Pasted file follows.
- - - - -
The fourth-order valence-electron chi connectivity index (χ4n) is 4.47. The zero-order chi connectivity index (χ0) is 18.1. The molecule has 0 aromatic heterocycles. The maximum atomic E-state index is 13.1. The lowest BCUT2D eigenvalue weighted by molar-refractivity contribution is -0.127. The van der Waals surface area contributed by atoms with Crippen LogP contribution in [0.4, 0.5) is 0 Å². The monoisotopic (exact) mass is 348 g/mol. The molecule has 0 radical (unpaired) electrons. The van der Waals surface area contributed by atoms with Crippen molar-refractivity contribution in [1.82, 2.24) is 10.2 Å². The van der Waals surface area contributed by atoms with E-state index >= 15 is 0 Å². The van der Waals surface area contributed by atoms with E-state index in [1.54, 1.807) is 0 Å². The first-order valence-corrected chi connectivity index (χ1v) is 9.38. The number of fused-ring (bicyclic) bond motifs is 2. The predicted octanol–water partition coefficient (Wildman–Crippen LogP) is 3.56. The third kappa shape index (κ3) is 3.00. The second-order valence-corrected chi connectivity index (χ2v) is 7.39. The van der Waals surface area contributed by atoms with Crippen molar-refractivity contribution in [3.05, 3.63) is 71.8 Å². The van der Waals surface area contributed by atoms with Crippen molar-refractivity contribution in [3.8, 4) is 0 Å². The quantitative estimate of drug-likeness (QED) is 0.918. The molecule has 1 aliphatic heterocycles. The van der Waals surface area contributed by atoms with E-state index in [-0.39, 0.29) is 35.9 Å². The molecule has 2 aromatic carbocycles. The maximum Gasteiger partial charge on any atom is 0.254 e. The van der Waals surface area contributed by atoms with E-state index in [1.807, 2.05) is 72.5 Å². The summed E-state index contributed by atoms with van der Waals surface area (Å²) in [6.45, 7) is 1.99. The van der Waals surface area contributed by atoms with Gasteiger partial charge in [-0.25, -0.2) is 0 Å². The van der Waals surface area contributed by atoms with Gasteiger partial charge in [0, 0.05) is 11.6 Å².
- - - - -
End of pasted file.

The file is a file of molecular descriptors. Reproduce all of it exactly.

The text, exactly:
The fourth-order valence-electron chi connectivity index (χ4n) is 4.47. The zero-order chi connectivity index (χ0) is 18.1. The molecule has 0 aromatic heterocycles. The maximum atomic E-state index is 13.1. The lowest BCUT2D eigenvalue weighted by molar-refractivity contribution is -0.127. The van der Waals surface area contributed by atoms with Crippen LogP contribution in [0.4, 0.5) is 0 Å². The monoisotopic (exact) mass is 348 g/mol. The molecule has 0 radical (unpaired) electrons. The van der Waals surface area contributed by atoms with Crippen molar-refractivity contribution in [1.82, 2.24) is 10.2 Å². The van der Waals surface area contributed by atoms with E-state index >= 15 is 0 Å². The van der Waals surface area contributed by atoms with E-state index in [1.54, 1.807) is 0 Å². The first-order valence-corrected chi connectivity index (χ1v) is 9.38. The number of fused-ring (bicyclic) bond motifs is 2. The predicted octanol–water partition coefficient (Wildman–Crippen LogP) is 3.56. The third kappa shape index (κ3) is 3.00. The second-order valence-corrected chi connectivity index (χ2v) is 7.39. The van der Waals surface area contributed by atoms with Crippen molar-refractivity contribution in [3.05, 3.63) is 71.8 Å². The van der Waals surface area contributed by atoms with Crippen molar-refractivity contribution in [3.8, 4) is 0 Å². The quantitative estimate of drug-likeness (QED) is 0.918. The molecule has 1 aliphatic heterocycles. The van der Waals surface area contributed by atoms with E-state index in [-0.39, 0.29) is 35.9 Å². The molecule has 2 aromatic carbocycles. The maximum Gasteiger partial charge on any atom is 0.254 e. The van der Waals surface area contributed by atoms with E-state index in [1.807, 2.05) is 72.5 Å². The summed E-state index contributed by atoms with van der Waals surface area (Å²) in [6.45, 7) is 1.99. The van der Waals surface area contributed by atoms with Gasteiger partial charge in [-0.25, -0.2) is 0 Å². The van der Waals surface area contributed by atoms with Gasteiger partial charge in [0, 0.05) is 11.6 Å².